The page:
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Malala: How One Of The Most Inspirational Women In History Was Shot By Taliban

Malala was the daughter of Ziauddin Yousafzai and Toor Pekai Yousafzai, from a Muslim family of Paschtun ethnicity belonging to the Yusufzai tribe. The family was said to be a middle class family with no money to properly take care of her, even to the point where she had to be born in the house rather than the normal hospital and was assisted by the neighbor during her birth.

Meanwhile, Malala’ s father was said to own a school through which she was able to be educated by him as well. He was an educational activist himself, running a chain of private schools known as the Khushai public schools. Malala aspired to be a doctor, but her father encouraged her to become a politician as well, and he often engaged her in political discussions after her brothers had gone to bed.

This motivated her to have her first talk with the local press club in September 2008 on a question that had to do with tracing the rights that were taken from her by the Talibean, especially that which had to do with her education, down to 2009 when she was a trainee and was then a peer educator in the institute for war and peace reporting with open minds.

The Pakistan Youth Programme works in the region’ s schools to help students engage in constructive discussion on social issues through public debate and dialogue.

Banned From School

Following the little controversy held in the city, the Paskistan Taliban destroyed several more local schools on January 24, 2009. During the period of the Yousafzai examination, which wasn’ t held as a result of the shooting down of schools, they were even told to prepare certain chapters for the exam, but they did not feel like studying at all.

The focus being on school even affected the private school, which was made for males and was not to open until February 9th. It became such a severe situation that even their normal surprise gift, which was always presented to their mother, wasn’ t affordable as a result of the incident that had surrounded the city in the first place.

No one could open his or her shop as many stores were robbed. But Yousafzai always gives women and gentlemen a chance whenever an incident occurs on Mingora Street or in Paskitans as a whole.

Gradually, the boys’ school opened and the Tehrik- i- Taliban Pakistan lifted restrictions on girls’ primary education, which only the girls’ school was closed. The same Yosuafzai wrote that only 70 pupils attended out of 700 enrolled in the boys’ school.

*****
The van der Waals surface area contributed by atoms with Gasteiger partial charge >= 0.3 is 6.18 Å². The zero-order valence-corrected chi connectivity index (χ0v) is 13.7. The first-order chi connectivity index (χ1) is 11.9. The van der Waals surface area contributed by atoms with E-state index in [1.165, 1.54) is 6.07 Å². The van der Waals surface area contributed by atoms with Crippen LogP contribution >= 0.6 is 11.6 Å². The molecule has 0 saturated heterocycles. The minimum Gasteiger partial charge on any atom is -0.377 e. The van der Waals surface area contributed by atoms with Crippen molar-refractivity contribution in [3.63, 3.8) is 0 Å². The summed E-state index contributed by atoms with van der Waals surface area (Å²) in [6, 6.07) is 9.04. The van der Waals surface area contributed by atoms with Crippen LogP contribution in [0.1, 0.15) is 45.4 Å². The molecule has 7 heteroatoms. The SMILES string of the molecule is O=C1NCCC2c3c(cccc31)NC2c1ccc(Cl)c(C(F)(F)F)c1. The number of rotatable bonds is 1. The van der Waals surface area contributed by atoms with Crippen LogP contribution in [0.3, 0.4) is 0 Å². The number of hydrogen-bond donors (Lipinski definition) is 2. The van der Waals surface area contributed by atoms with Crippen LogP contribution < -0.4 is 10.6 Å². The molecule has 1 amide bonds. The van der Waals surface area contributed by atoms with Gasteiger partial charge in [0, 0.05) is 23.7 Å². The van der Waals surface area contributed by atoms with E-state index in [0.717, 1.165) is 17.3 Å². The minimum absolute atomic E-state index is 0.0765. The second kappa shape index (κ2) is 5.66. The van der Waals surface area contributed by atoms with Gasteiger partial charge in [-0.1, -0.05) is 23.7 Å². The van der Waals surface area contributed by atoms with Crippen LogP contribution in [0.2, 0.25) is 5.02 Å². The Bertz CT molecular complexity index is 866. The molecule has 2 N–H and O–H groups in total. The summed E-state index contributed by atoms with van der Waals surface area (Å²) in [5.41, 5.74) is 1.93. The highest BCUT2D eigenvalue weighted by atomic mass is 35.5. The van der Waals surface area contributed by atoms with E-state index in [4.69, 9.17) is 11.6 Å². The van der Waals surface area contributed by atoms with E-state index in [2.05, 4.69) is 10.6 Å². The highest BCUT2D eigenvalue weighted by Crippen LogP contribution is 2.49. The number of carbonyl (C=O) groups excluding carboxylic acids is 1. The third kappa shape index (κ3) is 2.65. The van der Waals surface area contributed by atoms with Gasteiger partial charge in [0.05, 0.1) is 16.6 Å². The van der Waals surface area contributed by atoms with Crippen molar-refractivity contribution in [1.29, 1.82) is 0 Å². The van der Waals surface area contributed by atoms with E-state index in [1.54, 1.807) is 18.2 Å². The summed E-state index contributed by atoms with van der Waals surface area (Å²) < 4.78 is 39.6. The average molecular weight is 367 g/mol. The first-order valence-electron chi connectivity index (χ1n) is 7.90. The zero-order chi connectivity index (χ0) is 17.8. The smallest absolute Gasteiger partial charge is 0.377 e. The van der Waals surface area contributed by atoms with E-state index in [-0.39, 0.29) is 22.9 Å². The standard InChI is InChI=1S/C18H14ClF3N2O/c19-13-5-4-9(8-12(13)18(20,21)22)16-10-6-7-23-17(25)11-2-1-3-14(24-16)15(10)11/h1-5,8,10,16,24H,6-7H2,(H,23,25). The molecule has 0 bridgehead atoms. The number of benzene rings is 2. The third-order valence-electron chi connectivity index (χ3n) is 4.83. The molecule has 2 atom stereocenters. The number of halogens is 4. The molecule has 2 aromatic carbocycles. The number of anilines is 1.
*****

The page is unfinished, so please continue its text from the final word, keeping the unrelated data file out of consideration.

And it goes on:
Then, on February 15, the Taliben announced the peace deal on their FM radio studio. After much firing around the town, at first, on hearing the first of its kind, made people scared, which Yousafzai asked them not to be scared that the government had decided to create peace among the cities.

The second was on the lifting of the ban on women’ s education, and girls would be allowed to attend school until an exam is held on March 17, when they have to wear something other than what they have been known as burqas.

The school was finally open on February 25, which YOusafzai wrote in her blog that she and her classmates ” played a lot in class and enjoyed themselves as they used to be. ” She recalled how much fun it was for her at school and how it continued immediately upon their return.

She wrote a lot on her BBC blog, including the invention of her scientific performance, and ended it on March 12, 2009.

But that didn’ t stop her pursuit; she was said to have been approached by a New York Times reporter, Adam B. Ellick, about filming a documentary as the family was separated following the Paskistan army’ s invasion of Mingora during the second Battle of Swat. By then, her father went to Peshawar to protest and lobby for support, while she was sent to stay with her relatives.

Early Activism By Malala Yousafzai

Through the film documentary, Yousafzai was interviewed and made a second appearance on Capital Talk in August 2009, where she started appearing as a public advocate for female education, holding the chair of the District Child Assembly of Khapai Kor Foundation from 2009 to 2010.

Apart from that, she was trained by a local girl empowerment organization, Award Girls, that was run by Gulalai Ismail, who has a perspective on the advice on women’ s rights and empowerment to peacefully oppose radicalization through education.

She was the first Pakistani girl to be nominated for the award of the international children’ s peace prize by the Dutch international children’ s advocacy group, Kidsrights foundation, but was won by Michaela Mycroft of South Africa; not until she was awarded Pakistan’ s first national youth peace prize two months later, in December 2009, just as a result of her being supported in women’ s education.

Murder Threat

While she began to be popular, there arose many death threats from her opposition, which could have been afraid of her appearance.

The threat first started with Facebook, where she was an active user, and was revealed by a Tehrik- i- Taliban Pakistan member, who said that they were forced to kill her during the meeting held in the summer of 2012. It nearly succeeded when she was shot on her way back home on a bus at age 15. She was urgently treated. Though the bullet affected her brain, she continued the fight for women’ s rights after recovery.

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